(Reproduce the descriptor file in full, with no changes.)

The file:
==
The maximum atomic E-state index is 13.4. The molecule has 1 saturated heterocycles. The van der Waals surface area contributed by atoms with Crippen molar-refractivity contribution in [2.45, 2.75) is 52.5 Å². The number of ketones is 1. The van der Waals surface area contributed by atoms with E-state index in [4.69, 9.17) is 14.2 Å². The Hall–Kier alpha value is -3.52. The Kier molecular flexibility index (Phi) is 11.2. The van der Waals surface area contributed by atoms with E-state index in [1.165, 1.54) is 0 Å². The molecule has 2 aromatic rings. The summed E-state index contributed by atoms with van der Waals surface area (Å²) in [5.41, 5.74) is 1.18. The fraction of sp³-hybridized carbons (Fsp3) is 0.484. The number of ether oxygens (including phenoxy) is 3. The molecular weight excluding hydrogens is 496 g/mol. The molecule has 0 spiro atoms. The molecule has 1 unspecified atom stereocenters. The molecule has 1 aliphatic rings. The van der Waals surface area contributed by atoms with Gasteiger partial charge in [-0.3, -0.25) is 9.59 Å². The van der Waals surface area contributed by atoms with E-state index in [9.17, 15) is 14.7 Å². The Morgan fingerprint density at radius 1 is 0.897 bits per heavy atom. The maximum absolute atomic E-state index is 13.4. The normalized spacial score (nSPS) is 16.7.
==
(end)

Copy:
The maximum atomic E-state index is 13.4. The molecule has 1 saturated heterocycles. The van der Waals surface area contributed by atoms with Crippen molar-refractivity contribution in [2.45, 2.75) is 52.5 Å². The number of ketones is 1. The van der Waals surface area contributed by atoms with E-state index in [4.69, 9.17) is 14.2 Å². The Hall–Kier alpha value is -3.52. The Kier molecular flexibility index (Phi) is 11.2. The van der Waals surface area contributed by atoms with E-state index in [1.165, 1.54) is 0 Å². The molecule has 2 aromatic rings. The summed E-state index contributed by atoms with van der Waals surface area (Å²) in [5.41, 5.74) is 1.18. The fraction of sp³-hybridized carbons (Fsp3) is 0.484. The number of ether oxygens (including phenoxy) is 3. The molecular weight excluding hydrogens is 496 g/mol. The molecule has 0 spiro atoms. The molecule has 1 unspecified atom stereocenters. The molecule has 1 aliphatic rings. The van der Waals surface area contributed by atoms with Gasteiger partial charge in [-0.3, -0.25) is 9.59 Å². The van der Waals surface area contributed by atoms with E-state index in [9.17, 15) is 14.7 Å². The Morgan fingerprint density at radius 1 is 0.897 bits per heavy atom. The maximum absolute atomic E-state index is 13.4. The normalized spacial score (nSPS) is 16.7.